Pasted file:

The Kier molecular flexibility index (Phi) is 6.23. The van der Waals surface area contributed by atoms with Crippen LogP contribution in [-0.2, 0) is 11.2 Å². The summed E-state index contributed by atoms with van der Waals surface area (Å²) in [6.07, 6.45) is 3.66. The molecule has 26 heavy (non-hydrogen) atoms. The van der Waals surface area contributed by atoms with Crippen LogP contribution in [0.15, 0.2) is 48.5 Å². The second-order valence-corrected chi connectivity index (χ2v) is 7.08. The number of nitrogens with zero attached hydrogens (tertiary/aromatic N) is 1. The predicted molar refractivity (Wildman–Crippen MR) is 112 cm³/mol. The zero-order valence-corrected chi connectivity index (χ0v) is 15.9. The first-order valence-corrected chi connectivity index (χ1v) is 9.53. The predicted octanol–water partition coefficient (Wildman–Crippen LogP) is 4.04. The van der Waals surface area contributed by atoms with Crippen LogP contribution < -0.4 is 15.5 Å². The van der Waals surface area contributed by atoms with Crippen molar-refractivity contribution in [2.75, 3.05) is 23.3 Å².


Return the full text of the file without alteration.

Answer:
The Kier molecular flexibility index (Phi) is 6.23. The van der Waals surface area contributed by atoms with Crippen LogP contribution in [-0.2, 0) is 11.2 Å². The summed E-state index contributed by atoms with van der Waals surface area (Å²) in [6.07, 6.45) is 3.66. The molecule has 26 heavy (non-hydrogen) atoms. The van der Waals surface area contributed by atoms with Crippen LogP contribution in [0.15, 0.2) is 48.5 Å². The second-order valence-corrected chi connectivity index (χ2v) is 7.08. The number of nitrogens with zero attached hydrogens (tertiary/aromatic N) is 1. The predicted molar refractivity (Wildman–Crippen MR) is 112 cm³/mol. The zero-order valence-corrected chi connectivity index (χ0v) is 15.9. The first-order valence-corrected chi connectivity index (χ1v) is 9.53. The predicted octanol–water partition coefficient (Wildman–Crippen LogP) is 4.04. The van der Waals surface area contributed by atoms with Crippen LogP contribution < -0.4 is 15.5 Å². The van der Waals surface area contributed by atoms with Crippen molar-refractivity contribution in [2.75, 3.05) is 23.3 Å².